During the Electric Forest Music Festival in Rothbury, Michigan last month, I sat down with the prodigious drummer and producer Adam Deitch. It was about an hour before his set with Lettuce -- one of the many projects he's involved in and passionate about. We got into it about his duo Break Science, the future of the electronic music, his superhuman abilities to compose, play and produce so much music of all different varieties, and why there's no need for a vacation.
Thank you so much for sitting down and talking with me. I want to talk about Break Science specifically for a minute. Being a DJ/drummer duo‚ what is your process for composing new songs?
We hang out in my studio for hours and hours and hours… to the point where it's like 6 in the morning and we just have to go home. We get so wrapped up in it. Borahm's a keyboardist and he's a brilliant sound designer and mastermind. And I have my hip-hop background producing samples and programming drums and so when you mix those 2 things it was ideas‚ ideas‚ ideas all night. That's how it happens.
Do tracks change for you from when you're recording them in the studio versus when you play them live?
That's my favorite thing about Break Science is that‚ you know‚ Borahm's using Ableton Live‚ so he can really change the tracks every night and he can do different things to them every night. That way it becomes very improvisational electronic music‚ like the true meaning of it. We have the basic thing and then we can go anywhere from there. We start off and what you hear on the record is one thing. We just recorded a live album that we're about to drop for free‚ just to let people know. We recorded it in the studio‚ but we did what we would do live in the studio so people can really have that at home to listen to… it's a kinda interesting concept but it's different from our records‚ our EP is solid tracks… and this is going to be the stretched out version.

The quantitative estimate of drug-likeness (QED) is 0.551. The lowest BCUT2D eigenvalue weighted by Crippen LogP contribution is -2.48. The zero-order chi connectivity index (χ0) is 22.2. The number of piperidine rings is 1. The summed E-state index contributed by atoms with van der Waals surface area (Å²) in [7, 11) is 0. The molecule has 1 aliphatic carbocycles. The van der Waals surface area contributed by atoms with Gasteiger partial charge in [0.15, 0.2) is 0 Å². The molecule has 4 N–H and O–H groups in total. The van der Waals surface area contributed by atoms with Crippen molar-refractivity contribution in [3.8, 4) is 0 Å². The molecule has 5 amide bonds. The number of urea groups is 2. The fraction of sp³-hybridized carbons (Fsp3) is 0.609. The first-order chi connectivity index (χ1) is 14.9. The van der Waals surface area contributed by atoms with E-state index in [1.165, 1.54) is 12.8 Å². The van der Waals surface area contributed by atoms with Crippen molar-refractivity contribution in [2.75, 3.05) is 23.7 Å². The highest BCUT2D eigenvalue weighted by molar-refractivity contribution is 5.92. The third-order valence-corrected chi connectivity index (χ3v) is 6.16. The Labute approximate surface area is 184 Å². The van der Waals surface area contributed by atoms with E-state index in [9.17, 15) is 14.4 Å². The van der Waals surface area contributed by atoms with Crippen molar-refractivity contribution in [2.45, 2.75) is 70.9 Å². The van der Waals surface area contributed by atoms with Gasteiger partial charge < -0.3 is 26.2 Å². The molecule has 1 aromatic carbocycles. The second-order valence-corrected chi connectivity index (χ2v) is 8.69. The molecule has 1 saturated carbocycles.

The live DJ/drummer duo thing seems to be relatively new‚ do you see it taking off?
Well… I think it's a great thing because the DJ thing is taking off and people are starting to realize that when you add live drums in the mix it's a layer of live human beating a wood against a skin and it gives people a feeling that there's something real going on‚ the soul aspect of it. But you still want to hear all that electronic stuff‚ I think when you add live drums to it it's an extra‚ extra good layer. So I like all the bands that are doing that: Big Gigantic‚ Two Fresh‚ Elliot Lipp is doing it now‚ shout out to Colby Buckler -- one of the best drummers playing with everybody. It's starting to happen where the young drummers are coming up and they know hip-hop‚ they know how to play with tracks; they're not scared of it you know‚ they're into it. It's the new wave. And Jeremey Salken from Big Gigantic is another one. There's Shigeto‚ the producer‚ the kid from New York who plays drums and produces all of his own music. You know‚ it's just starting to happen. It's a new generation of kids that really understand both sides and are playing live and being a DJ and how to mesh those two levels.
You tour with Break Science‚ Pretty Lights‚ Lettuce and then you produce‚ how do you manage all that? I mean‚ do you sleep at all?
I have a good manager who deals with a lot of heavy scheduling. Umm‚ yeah‚ I'm very blessed and thankful.